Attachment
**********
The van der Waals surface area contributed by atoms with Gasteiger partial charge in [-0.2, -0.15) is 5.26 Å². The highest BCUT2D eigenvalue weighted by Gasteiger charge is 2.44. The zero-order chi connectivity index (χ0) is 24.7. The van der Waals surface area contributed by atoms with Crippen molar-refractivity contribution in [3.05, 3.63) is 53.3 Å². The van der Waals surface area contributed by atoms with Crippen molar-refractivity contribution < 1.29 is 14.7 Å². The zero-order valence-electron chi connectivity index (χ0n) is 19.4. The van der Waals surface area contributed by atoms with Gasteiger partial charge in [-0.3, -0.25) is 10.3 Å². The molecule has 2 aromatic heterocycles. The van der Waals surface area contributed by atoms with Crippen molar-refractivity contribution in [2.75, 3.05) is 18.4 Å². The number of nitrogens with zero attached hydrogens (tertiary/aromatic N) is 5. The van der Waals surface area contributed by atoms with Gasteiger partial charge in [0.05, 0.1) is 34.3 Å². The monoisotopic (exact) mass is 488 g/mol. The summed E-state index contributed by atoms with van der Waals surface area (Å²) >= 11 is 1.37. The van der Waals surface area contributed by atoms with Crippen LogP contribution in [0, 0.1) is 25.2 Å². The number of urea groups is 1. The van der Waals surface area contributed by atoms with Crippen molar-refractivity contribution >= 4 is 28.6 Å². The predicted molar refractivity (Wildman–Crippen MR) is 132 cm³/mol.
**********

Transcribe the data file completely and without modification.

The van der Waals surface area contributed by atoms with Gasteiger partial charge in [-0.2, -0.15) is 5.26 Å². The highest BCUT2D eigenvalue weighted by Gasteiger charge is 2.44. The zero-order chi connectivity index (χ0) is 24.7. The van der Waals surface area contributed by atoms with Crippen molar-refractivity contribution in [3.05, 3.63) is 53.3 Å². The van der Waals surface area contributed by atoms with Crippen molar-refractivity contribution < 1.29 is 14.7 Å². The zero-order valence-electron chi connectivity index (χ0n) is 19.4. The van der Waals surface area contributed by atoms with Gasteiger partial charge in [-0.3, -0.25) is 10.3 Å². The molecule has 2 aromatic heterocycles. The van der Waals surface area contributed by atoms with Crippen molar-refractivity contribution in [2.75, 3.05) is 18.4 Å². The number of nitrogens with zero attached hydrogens (tertiary/aromatic N) is 5. The van der Waals surface area contributed by atoms with Gasteiger partial charge in [0.05, 0.1) is 34.3 Å². The monoisotopic (exact) mass is 488 g/mol. The summed E-state index contributed by atoms with van der Waals surface area (Å²) >= 11 is 1.37. The van der Waals surface area contributed by atoms with Crippen LogP contribution in [0, 0.1) is 25.2 Å². The number of urea groups is 1. The van der Waals surface area contributed by atoms with Crippen molar-refractivity contribution >= 4 is 28.6 Å². The predicted molar refractivity (Wildman–Crippen MR) is 132 cm³/mol.